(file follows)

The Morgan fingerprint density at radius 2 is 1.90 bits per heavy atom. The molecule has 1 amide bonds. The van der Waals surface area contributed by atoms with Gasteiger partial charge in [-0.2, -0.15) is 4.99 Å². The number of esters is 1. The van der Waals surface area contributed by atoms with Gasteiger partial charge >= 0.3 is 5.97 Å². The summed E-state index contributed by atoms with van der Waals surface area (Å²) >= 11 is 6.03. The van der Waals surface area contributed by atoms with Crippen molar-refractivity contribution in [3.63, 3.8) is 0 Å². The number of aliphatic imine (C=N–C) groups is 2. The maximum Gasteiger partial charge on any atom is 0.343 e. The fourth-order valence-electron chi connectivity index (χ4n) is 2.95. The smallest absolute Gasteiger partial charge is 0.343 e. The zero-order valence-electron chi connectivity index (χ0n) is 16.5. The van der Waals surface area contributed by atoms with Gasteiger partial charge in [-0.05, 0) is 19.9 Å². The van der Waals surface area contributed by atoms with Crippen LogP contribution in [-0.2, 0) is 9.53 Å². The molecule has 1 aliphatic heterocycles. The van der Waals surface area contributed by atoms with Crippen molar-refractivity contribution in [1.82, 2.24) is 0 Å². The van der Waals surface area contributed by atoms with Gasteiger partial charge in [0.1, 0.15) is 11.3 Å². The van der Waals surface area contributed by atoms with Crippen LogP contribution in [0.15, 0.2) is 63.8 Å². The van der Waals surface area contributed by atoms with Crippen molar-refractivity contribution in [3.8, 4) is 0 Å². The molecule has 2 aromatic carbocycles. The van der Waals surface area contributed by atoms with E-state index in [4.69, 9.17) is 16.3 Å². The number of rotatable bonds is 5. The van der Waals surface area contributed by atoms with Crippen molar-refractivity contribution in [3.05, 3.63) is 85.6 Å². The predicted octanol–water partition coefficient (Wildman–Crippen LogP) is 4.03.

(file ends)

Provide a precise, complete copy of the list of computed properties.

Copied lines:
The Morgan fingerprint density at radius 2 is 1.90 bits per heavy atom. The molecule has 1 amide bonds. The van der Waals surface area contributed by atoms with Gasteiger partial charge in [-0.2, -0.15) is 4.99 Å². The number of esters is 1. The van der Waals surface area contributed by atoms with Gasteiger partial charge >= 0.3 is 5.97 Å². The summed E-state index contributed by atoms with van der Waals surface area (Å²) >= 11 is 6.03. The van der Waals surface area contributed by atoms with Crippen molar-refractivity contribution in [3.63, 3.8) is 0 Å². The number of aliphatic imine (C=N–C) groups is 2. The maximum Gasteiger partial charge on any atom is 0.343 e. The fourth-order valence-electron chi connectivity index (χ4n) is 2.95. The smallest absolute Gasteiger partial charge is 0.343 e. The zero-order valence-electron chi connectivity index (χ0n) is 16.5. The van der Waals surface area contributed by atoms with Gasteiger partial charge in [-0.05, 0) is 19.9 Å². The van der Waals surface area contributed by atoms with Crippen LogP contribution in [-0.2, 0) is 9.53 Å². The molecule has 1 aliphatic heterocycles. The van der Waals surface area contributed by atoms with Crippen molar-refractivity contribution in [1.82, 2.24) is 0 Å². The van der Waals surface area contributed by atoms with Gasteiger partial charge in [0.1, 0.15) is 11.3 Å². The van der Waals surface area contributed by atoms with Crippen LogP contribution in [0.15, 0.2) is 63.8 Å². The van der Waals surface area contributed by atoms with Crippen molar-refractivity contribution in [3.8, 4) is 0 Å². The molecule has 2 aromatic carbocycles. The van der Waals surface area contributed by atoms with E-state index in [4.69, 9.17) is 16.3 Å². The number of rotatable bonds is 5. The van der Waals surface area contributed by atoms with Crippen molar-refractivity contribution in [3.05, 3.63) is 85.6 Å². The predicted octanol–water partition coefficient (Wildman–Crippen LogP) is 4.03.